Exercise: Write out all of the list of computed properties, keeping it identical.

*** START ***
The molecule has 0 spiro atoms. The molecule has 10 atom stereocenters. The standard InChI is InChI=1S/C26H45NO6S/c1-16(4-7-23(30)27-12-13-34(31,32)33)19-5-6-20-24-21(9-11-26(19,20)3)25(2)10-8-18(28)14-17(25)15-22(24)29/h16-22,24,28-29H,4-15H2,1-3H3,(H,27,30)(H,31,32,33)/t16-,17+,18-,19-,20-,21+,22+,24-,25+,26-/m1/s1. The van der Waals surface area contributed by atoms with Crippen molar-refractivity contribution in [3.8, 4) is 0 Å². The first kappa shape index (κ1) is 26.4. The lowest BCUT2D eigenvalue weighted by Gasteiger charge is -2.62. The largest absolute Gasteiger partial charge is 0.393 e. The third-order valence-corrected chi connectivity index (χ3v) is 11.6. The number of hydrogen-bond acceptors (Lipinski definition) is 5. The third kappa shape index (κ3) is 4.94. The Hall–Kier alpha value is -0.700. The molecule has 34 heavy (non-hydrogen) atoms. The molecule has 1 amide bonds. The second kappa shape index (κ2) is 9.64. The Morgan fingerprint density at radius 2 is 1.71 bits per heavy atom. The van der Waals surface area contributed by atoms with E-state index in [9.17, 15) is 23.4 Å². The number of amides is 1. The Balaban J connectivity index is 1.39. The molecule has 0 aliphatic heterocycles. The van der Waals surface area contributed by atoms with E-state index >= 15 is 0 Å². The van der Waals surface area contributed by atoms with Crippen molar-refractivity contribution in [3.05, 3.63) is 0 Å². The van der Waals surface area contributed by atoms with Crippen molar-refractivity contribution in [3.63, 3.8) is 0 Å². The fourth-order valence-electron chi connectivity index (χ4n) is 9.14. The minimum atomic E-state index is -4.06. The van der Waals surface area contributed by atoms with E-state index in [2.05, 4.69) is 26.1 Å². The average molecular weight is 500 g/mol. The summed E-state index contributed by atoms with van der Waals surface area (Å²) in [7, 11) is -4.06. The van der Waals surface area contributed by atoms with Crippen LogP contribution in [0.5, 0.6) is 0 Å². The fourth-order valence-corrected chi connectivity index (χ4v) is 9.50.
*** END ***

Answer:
The molecule has 0 spiro atoms. The molecule has 10 atom stereocenters. The standard InChI is InChI=1S/C26H45NO6S/c1-16(4-7-23(30)27-12-13-34(31,32)33)19-5-6-20-24-21(9-11-26(19,20)3)25(2)10-8-18(28)14-17(25)15-22(24)29/h16-22,24,28-29H,4-15H2,1-3H3,(H,27,30)(H,31,32,33)/t16-,17+,18-,19-,20-,21+,22+,24-,25+,26-/m1/s1. The van der Waals surface area contributed by atoms with Crippen molar-refractivity contribution in [3.8, 4) is 0 Å². The first kappa shape index (κ1) is 26.4. The lowest BCUT2D eigenvalue weighted by Gasteiger charge is -2.62. The largest absolute Gasteiger partial charge is 0.393 e. The third-order valence-corrected chi connectivity index (χ3v) is 11.6. The number of hydrogen-bond acceptors (Lipinski definition) is 5. The third kappa shape index (κ3) is 4.94. The Hall–Kier alpha value is -0.700. The molecule has 34 heavy (non-hydrogen) atoms. The molecule has 1 amide bonds. The second kappa shape index (κ2) is 9.64. The Morgan fingerprint density at radius 2 is 1.71 bits per heavy atom. The van der Waals surface area contributed by atoms with E-state index in [9.17, 15) is 23.4 Å². The number of amides is 1. The Balaban J connectivity index is 1.39. The molecule has 0 aliphatic heterocycles. The van der Waals surface area contributed by atoms with E-state index >= 15 is 0 Å². The van der Waals surface area contributed by atoms with Crippen molar-refractivity contribution in [3.05, 3.63) is 0 Å². The van der Waals surface area contributed by atoms with Crippen molar-refractivity contribution in [3.63, 3.8) is 0 Å². The fourth-order valence-electron chi connectivity index (χ4n) is 9.14. The minimum atomic E-state index is -4.06. The van der Waals surface area contributed by atoms with E-state index in [2.05, 4.69) is 26.1 Å². The average molecular weight is 500 g/mol. The summed E-state index contributed by atoms with van der Waals surface area (Å²) in [7, 11) is -4.06. The van der Waals surface area contributed by atoms with Crippen LogP contribution in [0.5, 0.6) is 0 Å². The fourth-order valence-corrected chi connectivity index (χ4v) is 9.50.